Fishermen’s group urges government to lift closure on fishing season and control market prices amid import plans

Market watch

MANILA – A group of fishermen have called for government intervention to control the price of round scad or galunggong and lift the closure of the fishing season to address the alleged shortage of fish in the market.

“With a retail price of P250/kilogram ($5), galunggong is no longer a “poor man’s fish”. This unreasonable pricing is mainly caused by the government’s failure to regulate private fish traders who secure their profits by raising wholesale prices and ultimately pushing retail prices to unaffordable levels,” said the National Chairman of Pamalakaya , Fernando Hicap, in a press release.

As things stand, the retail prices of galunggong and other fish products do not reflect their value on the farm, as fish traders barter them to small-scale fishers at very low prices.

“The system of unregulated middlemen in the fish trade leads to manipulation of farm gate and market prices, which is detrimental to both small-scale fishers and ordinary consumers,” Hicap said.

The fishermen’s group cited the case of the province of Palawan where the farm gate price of galunggong is around P60-P80 ($1-$1.5) per kilogram, four times less than its retail price.

Closed fishing period

Pamalakaya said the three-month closed fishing season in the Visayan Sea, from November 15 last year to February this year, has caused an artificial shortage of fish products which has caused skyrocket their retail prices.

“The current closed fishing season is creating an artificial shortage of fish and inflation that is hurting fishers and consumers. We argue that the fish shortage is artificial, caused by an unregulated and unjust declaration of closure of the fishing season in our productive fishing grounds,” Hicap said.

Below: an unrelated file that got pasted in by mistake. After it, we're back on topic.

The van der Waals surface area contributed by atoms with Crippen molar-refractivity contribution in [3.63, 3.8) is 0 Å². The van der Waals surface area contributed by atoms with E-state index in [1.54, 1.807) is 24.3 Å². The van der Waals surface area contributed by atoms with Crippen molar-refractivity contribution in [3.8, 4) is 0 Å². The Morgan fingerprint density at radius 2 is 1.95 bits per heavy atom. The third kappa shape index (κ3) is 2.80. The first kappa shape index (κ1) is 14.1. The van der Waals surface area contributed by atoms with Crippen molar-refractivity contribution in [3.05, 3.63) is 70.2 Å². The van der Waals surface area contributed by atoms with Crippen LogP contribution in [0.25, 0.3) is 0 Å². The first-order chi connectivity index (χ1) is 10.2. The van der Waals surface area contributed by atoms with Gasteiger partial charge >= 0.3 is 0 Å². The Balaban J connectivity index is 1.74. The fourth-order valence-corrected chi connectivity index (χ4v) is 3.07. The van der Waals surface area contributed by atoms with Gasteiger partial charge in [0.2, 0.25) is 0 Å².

The closed fishing season covers at least 33 coastal towns in the Bicol region, Western Visayas and Central Visayas. In Panay Island alone, the fishing ban covers nine and four coastal towns in Iloilo and Capiz provinces respectively.

Hicap asked, “Following the government’s reasoning for importation, why place our main fishing grounds under closed fishing season when this generates artificial scarcity in the first place?

Stop import

Pamalakaya opposed the Department of Agriculture’s “import liberalization measure” as a solution to the crisis in fish production. Instead, the fisherman’s group urged the DA to carry out a “parallel effort” to stabilize fish prices by buying fish products directly from small-scale fishers and setting a standard retail price for fish products. fishing and the sea through price controls.

“Instead of an importation that harms [the] local fishing industry, the DA should intervene by imposing a ceiling price on fish that would be reasonable and beneficial to local producers, retailers and consumers. This effort would prevent greedy wholesalers and traders from manipulating the prices of galunggong and other fish products that serve as main sources of protein for many Filipinos,” Hicap added.

The agriculture department also planned to address the alleged shortage of fish products by importing at least 60,000 metric tons of galunggongand other species of pelagic fish during the first quarter of the year.

The fishing group complained that [imports] “will drive down farm gate fish prices, forcing small-scale fishers into deep crisis and bankruptcy.”

“Flooding our local markets with imported fish will do more harm than good to our struggling fishing industry. This liberalization program never solves the country’s fish production crisis. It’s rather [a] burden on local fishermen whose fish products are supplanted by imported fish,” Hicap said. (JJE, RVO) (

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